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Resilience Perceived by Korean International Student/Scholar Families in the United States: Family Demands, Capabilities, and Adaptation
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Resilience Perceived by Korean International Student/Scholar Families in the United States: Family Demands, Capabilities, and Adaptation
Lee, Jinhee; Danes, Sharon M.;
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Although Korean international students/scholars are among the largest groups of international students/scholars on most campuses in the United States, little is known about what types of demands their families face and how they adapt successfully in the face of demands. The purpose of this study was to explore family resilience, which consists of family demands, capabilities, and adaptation, perceived by Korean international student/scholar families, being theoretically guided by the Family Adjustment and Adaptation Response (FAAR) model. Data were collected through face-to-face interviews with couple informants. Following procedures of theory-based content analysis, data were analyzed using key FAAR concepts. Findings showed that most informants reported normative types of family demands such as hardships due to childcare; primary family capabilities were "maintaining social integration," "affective and instrumental communication," and "family cohesiveness," and "nurturance, education, and socialization" was the primary family adaptation mode. New categories under family capabilities, "religious commitment" and "transnational family support" were developed. The results suggest that there is a unique set of family capabilities that contribute to the successful adaptation of Korean international student/scholar families. Implications and limitations are discussed.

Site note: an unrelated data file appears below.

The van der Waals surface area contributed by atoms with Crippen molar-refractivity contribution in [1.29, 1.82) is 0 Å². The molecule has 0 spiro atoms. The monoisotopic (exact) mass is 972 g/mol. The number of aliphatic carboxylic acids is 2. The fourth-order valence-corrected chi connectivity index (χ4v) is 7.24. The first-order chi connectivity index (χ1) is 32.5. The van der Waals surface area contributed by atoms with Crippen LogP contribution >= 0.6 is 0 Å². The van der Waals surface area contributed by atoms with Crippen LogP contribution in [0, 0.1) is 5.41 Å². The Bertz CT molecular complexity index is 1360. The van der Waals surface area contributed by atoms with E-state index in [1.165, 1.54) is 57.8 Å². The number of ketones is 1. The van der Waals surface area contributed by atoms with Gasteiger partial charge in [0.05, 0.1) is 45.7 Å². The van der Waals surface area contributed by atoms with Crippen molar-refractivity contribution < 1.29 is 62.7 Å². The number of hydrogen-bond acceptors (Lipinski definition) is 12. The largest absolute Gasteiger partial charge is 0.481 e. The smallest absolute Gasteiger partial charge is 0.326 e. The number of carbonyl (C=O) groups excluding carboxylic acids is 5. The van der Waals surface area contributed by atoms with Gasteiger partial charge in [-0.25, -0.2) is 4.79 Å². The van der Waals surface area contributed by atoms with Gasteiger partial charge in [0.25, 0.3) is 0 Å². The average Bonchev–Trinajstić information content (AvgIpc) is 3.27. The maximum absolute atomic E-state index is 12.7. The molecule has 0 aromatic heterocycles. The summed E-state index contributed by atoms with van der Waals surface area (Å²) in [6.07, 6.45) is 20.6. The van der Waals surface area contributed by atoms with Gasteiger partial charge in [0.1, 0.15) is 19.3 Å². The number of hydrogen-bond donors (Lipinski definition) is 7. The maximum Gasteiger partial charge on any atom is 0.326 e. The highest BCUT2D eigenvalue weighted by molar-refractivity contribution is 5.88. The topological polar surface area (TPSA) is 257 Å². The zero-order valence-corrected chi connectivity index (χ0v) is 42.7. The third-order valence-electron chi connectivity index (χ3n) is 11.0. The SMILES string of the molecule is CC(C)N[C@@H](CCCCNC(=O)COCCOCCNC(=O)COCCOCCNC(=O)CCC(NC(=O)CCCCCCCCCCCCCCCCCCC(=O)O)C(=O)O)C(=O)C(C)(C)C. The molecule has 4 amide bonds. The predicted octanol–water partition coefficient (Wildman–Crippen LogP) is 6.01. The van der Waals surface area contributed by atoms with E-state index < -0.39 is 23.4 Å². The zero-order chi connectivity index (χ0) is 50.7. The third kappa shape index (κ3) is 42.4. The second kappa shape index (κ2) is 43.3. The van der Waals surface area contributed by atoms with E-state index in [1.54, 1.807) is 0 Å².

family resilience;Korean international students;Korean families;FAAR model;content analysis;family adaptation;U.S.;
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